Here Sangharakshita recounts one of the stories from the Mahaparinibbana Sutta, that of The Episode of Untimely Flowers. Reflections based around the Buddha’s Parinirvana (‘death’), stress the importance of impermanence.
In this talk on the Buddha’s parinirvana, Vadanya explores how we can use our imagination to have a real living connection with the Buddha, and how we can make our own future potential for enlightenment a source of strength and guidance in our present lives.
The Buddha was a human being who by his own efforts discovered the path towards Enlightenment and was able to communicate this path for others to follow. His life is full of stories that that are of relevance for those of us today who wish to follow the path towards Enlightenment.
The Buddha’s Parinirvana marks the final passing of the Buddha two and a half millennia ago. It is an opportunity not just to contemplate on impermanence, but also to rejoice in the example of the Buddha’s life and in the precious opportunity our own lives present us with.
Here is the talk given at the Sydney Buddhist Centre’s Parinirvana day event. It explores four moments from the last days of the Buddha’s life and draws out some reflections that make this festival day more than just about the death of the Buddha.
By Ujumani on Mon, 16 Feb, 2015 - 20:14Pour commencer les célébrations de la fête du Parinirvana, de la mort physique du Bouddha, nous avons passé une soirée à regarder The Triumph of Life. C’est un opéra qui raconte le dernier jour de la vie du Bouddha. Le livret en a été écrit par Sarvananda et Satyadaka, et la musique composée par Amalamati - tous des membres de l’Ordre bouddhiste Triratna. Il a été joué par une troupe et un orchestre composés essentiellement d’amateurs de la Communauté bouddhiste...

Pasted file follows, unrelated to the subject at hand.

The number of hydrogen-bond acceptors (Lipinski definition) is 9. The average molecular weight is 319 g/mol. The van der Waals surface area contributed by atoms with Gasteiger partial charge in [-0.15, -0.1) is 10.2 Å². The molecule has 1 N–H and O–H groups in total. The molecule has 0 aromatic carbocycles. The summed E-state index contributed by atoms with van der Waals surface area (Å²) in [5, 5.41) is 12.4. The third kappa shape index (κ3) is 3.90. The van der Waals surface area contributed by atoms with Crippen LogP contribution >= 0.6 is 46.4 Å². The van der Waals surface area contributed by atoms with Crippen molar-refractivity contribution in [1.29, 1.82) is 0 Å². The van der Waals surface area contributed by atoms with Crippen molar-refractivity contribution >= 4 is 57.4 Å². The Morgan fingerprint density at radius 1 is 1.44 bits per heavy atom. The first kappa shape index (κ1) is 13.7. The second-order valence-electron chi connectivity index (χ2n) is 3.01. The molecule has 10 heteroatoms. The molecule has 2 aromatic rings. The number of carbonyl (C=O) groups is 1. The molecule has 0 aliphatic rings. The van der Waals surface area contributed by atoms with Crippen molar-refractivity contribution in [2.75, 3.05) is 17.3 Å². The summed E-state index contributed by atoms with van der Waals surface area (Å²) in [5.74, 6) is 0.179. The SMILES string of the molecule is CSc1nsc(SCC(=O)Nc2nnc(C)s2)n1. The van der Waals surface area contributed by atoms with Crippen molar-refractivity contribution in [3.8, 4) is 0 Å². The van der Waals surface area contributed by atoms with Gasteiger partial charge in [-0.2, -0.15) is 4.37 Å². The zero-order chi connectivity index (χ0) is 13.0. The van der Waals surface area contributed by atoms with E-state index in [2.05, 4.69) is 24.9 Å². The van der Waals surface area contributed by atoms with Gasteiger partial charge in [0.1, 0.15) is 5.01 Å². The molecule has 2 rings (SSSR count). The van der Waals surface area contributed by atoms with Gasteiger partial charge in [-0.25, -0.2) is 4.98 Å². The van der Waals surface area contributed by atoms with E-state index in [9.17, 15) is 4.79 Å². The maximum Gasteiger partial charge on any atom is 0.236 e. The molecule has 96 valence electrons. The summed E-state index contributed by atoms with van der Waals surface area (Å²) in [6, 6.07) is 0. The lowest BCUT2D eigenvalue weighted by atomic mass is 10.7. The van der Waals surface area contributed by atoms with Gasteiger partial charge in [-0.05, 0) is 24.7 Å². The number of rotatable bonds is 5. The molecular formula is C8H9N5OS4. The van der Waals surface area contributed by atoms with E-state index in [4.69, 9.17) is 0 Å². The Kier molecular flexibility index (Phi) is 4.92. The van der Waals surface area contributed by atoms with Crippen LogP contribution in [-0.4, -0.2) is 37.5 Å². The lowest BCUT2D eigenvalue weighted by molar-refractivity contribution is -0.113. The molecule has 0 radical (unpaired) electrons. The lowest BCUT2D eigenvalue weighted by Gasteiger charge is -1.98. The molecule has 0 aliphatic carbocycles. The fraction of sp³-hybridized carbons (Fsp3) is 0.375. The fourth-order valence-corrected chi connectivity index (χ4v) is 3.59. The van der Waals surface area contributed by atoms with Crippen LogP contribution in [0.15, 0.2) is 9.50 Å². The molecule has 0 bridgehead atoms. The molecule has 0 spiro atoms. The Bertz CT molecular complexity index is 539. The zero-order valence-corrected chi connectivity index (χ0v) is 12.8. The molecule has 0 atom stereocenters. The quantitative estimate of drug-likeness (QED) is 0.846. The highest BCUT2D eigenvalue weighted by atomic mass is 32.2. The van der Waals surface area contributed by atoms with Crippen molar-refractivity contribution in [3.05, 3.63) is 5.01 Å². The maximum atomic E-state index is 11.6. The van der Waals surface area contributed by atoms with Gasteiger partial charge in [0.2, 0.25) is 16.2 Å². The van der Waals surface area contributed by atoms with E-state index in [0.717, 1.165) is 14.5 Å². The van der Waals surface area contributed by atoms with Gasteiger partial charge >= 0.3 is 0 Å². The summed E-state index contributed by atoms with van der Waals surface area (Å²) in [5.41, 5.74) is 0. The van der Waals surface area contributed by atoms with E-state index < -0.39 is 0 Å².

By viriyalila on Sun, 28 Dec, 2014 - 18:20Parinirvana Day will be held on Sunday, February 15, 10 - 1 pm at the Portsmouth Buddhist Center. This day, held on the full moon of February, marks the death of the Buddha.
Strange as it may seem, Buddhists celebrate the death of the Buddha. His death came when he was eighty years old and had spent some forty years teaching after his Enlightenment. What is more, the notion that all things are impermanent is central to Buddhist teaching...
By Rijupatha on Tue, 12 Aug, 2014 - 20:24This week’s FBA Podcast is entitled: “Make Yourself An Island.” Reflecting on her favourite lines from the Paranibbana Sutta, Jvalamalini explores how to become an island in the midst of the eight worldly winds, especially how to steer through praise and blame, and fame and infamy by developing true individuality, and spiritual receptivity.